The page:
I read with interest the Gazette’s story on the report recently completed by Khawar Qureshi QC for the lord chief justice on the state of the London Commercial Court.
While it cites arbitration as the main competition to the court system, it should not be forgotten that the two are intrinsically linked due to the important enforcement function of the Commercial Court.
The New York Convention on the Recognition and Enforcement of Foreign Arbitral Awards, which entered into force on 7 June 1959, underpins international commercial arbitration by ensuring that subscribing states respect arbitration agreements and enforce them by their court systems. With over 150 countries signed up to the convention, disputes can be settled and enforced at locations across the world by arbitration.
London is the world centre for commercial dispute resolution because the courts in this jurisdiction have a reputation for rejecting challenges and upholding awards with robust enforcement in an independent, impartial and speedy manner. The clients can therefore be assured of certainty and relatively cost-effective justice.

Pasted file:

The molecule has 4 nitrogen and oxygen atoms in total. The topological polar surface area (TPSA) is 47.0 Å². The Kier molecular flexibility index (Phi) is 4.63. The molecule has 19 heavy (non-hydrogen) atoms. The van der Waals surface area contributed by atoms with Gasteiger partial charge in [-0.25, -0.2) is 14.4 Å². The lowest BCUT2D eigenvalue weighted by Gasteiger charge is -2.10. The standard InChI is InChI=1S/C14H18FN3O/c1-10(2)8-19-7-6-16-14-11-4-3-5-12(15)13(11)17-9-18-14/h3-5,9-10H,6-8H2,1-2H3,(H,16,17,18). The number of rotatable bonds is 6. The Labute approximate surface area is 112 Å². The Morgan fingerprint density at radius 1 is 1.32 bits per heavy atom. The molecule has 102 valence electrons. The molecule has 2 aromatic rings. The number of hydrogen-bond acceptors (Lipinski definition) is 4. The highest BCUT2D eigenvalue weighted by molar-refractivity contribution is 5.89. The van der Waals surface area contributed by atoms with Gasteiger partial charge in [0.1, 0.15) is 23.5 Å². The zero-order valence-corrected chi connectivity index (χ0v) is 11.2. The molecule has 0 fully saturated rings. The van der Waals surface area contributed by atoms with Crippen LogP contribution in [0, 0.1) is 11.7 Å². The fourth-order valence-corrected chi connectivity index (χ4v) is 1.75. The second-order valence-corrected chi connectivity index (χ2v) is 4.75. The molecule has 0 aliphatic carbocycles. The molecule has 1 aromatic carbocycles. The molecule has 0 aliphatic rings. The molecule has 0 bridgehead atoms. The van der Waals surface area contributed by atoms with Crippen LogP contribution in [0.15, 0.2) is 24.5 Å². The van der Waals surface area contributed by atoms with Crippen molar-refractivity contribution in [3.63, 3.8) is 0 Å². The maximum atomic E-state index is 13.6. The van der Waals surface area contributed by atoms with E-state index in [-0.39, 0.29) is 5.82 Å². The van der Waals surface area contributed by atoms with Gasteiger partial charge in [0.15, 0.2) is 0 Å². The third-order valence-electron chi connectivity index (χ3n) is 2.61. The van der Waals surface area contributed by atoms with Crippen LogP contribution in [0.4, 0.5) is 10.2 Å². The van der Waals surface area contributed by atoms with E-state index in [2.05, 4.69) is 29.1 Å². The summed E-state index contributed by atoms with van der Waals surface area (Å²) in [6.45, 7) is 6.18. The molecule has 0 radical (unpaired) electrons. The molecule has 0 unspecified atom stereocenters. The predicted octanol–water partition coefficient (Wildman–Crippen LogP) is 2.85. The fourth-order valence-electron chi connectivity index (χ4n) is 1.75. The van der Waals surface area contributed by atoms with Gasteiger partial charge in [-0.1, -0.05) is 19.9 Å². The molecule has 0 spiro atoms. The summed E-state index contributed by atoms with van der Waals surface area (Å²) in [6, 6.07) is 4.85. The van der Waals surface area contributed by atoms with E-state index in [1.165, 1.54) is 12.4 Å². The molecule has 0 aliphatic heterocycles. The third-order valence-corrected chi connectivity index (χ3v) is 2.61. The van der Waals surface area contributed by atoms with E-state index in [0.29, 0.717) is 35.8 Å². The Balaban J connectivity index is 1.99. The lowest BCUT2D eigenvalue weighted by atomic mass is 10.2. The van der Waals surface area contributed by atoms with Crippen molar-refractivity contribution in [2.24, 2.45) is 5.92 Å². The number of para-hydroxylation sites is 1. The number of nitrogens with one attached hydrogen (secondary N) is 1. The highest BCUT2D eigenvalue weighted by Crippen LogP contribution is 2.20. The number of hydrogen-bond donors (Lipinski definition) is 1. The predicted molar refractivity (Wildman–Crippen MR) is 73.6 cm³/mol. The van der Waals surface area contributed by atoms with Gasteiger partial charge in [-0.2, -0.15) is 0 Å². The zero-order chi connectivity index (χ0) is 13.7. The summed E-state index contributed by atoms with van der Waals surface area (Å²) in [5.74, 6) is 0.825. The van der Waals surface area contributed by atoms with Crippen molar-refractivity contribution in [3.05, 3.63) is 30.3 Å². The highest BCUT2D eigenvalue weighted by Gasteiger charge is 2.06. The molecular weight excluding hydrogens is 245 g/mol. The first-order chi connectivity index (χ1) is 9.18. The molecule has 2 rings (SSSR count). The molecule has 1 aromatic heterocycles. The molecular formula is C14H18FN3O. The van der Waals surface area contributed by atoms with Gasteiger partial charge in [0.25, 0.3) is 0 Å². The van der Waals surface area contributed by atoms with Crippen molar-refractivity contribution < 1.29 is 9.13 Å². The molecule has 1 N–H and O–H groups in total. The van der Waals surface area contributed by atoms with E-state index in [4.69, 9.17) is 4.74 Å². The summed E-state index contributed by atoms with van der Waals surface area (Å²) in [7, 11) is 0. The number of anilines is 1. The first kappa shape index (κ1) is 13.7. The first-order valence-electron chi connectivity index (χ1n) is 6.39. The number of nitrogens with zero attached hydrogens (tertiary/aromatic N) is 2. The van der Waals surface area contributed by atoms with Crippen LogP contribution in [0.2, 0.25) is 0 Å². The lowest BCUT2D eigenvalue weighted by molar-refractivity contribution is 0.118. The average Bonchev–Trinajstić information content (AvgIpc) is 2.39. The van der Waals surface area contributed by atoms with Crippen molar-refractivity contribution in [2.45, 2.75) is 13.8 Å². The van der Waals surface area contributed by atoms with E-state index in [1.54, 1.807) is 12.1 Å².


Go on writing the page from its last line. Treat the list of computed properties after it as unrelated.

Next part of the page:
As the leading international professional body for arbitration, we have consistently warned the UK government against complacency. In the face of increasing competition from emerging centres, there is a need to invest in the Commercial Court’s infrastructure and ensure that a proper study into the views of clients is undertaken and the results actioned, if this jurisdiction is to retain its position as the pre-eminent choice for international dispute resolution.
A closer relationship between public and private dispute resolution services, coupled with appropriate investment, which will result in increased demand and thus produce a substantial return, is the definitive way forward.
Anthony Abrahams, director general, Chartered Institute of Arbitrators, London WC1